Batygin then had a flash of genius: he started looking at the arguments of perihelion of other outer-system objects which are further out than 80AU. Most of them aren’t 300 (which is no surprise) but lots of them are closer to it than random chance would have it. It appears that some mysterious thing is pushing those objects’ perihelions towards that magic point.
The opposite of an argument of perihelion is an argument of aphelion. For objects closer to the sun than 80AU, the same mysterious thing would affect their aphelion instead of perihelion. When Batygin looked at their arguments of aphelion, he saw a similar pattern. One of the objects he looked at was the dwarf planet Pluto.
When Batygin saw Pluto acting funny, he knew that there was only one person he could talk to: Mike Brown. You may remember Brown from earlier in this essay, as one of the discoverers of Sedna. However, most people know Brown as the man who killed Pluto. (He is extremely proud of that, by the way; Brown’s twitter handle is @plutokiller.) Most importantly of all, the two of them are both based at Caltech and would pass each other in the hall every morning.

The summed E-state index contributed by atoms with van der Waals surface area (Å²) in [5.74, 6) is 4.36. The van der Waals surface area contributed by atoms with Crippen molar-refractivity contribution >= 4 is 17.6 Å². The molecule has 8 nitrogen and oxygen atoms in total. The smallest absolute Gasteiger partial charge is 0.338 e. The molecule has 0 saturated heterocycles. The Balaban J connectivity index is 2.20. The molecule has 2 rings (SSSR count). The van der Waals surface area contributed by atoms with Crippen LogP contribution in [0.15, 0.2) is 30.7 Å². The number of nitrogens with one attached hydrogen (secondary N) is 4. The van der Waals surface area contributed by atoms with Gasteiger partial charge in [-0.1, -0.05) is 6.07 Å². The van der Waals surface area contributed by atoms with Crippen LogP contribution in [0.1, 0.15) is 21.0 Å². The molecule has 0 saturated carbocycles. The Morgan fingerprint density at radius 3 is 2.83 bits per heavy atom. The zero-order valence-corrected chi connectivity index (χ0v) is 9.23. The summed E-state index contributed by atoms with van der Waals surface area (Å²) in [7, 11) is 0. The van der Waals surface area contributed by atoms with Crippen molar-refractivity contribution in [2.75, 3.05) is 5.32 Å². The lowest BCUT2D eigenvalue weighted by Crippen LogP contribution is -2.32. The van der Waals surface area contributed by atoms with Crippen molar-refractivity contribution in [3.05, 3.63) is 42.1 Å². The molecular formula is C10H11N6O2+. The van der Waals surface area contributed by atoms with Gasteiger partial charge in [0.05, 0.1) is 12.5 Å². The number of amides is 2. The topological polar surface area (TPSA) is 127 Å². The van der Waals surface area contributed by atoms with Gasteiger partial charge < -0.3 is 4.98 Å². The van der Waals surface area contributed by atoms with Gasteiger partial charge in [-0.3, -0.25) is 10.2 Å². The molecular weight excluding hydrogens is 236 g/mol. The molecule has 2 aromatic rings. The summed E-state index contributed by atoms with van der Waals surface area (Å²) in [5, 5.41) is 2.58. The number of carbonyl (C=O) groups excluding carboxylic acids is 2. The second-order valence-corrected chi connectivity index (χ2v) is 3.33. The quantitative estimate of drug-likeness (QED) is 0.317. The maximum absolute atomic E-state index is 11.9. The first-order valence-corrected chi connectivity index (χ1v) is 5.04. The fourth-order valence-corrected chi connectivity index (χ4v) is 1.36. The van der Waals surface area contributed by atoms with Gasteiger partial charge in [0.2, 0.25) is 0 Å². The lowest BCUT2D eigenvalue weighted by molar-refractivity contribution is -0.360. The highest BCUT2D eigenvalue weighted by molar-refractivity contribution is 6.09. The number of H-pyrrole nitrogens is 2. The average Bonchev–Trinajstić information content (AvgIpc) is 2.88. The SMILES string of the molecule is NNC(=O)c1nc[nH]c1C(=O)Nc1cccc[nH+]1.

Batygin posed the question to Brown: there’s this mysterious thing that might be causing a lot of the weird orbits we see amongst the Kuiper Belt objects. It might even be the cause of Pluto’s weird orbit. We should probably check it out. Brown agreed. They managed to get a supercomputer, and started doing maths.
Supercomputer astrophysics is hard. You can’t just come up with the answer: you have to guess at what the answer might be, then check and see if you’re right. This takes time and often doesn’t give you any hints. They tried for a while. Eventually, however, they found a possible answer: it could be a planet. A distant planet with a tilted, eccentric orbit would give enough of a gravitational push to explain not only all the weird perihelion stuff, but also some other weird solar system things they hadn’t anticipated.
In January of 2016, Batygin & Brown published their paper, and it dropped like a dubstep bassline. Everyone was really excited.
The plan now is to refine Batygin’s simulations until we have a really good idea of where this mysterious guessed-at planet might be. Then, once we have an idea, we’ll give Brown the biggest telescope we have, point it at that place, and see whether we’re right or not. If we are, then there will be Nobel prizes to hand out.
For those who’ve been following my other column, this is very good news. For a long time we’ve assumed that the strange orbits of the outer objects meant that other systems would also have strange nonsensical orbits. However, if we find out that it’s all because of the influence of a single planet, then it means that space might be a tidier place than we think, which means that other systems might be tidier and thus your calculations will be easier.
Let’s wait and see.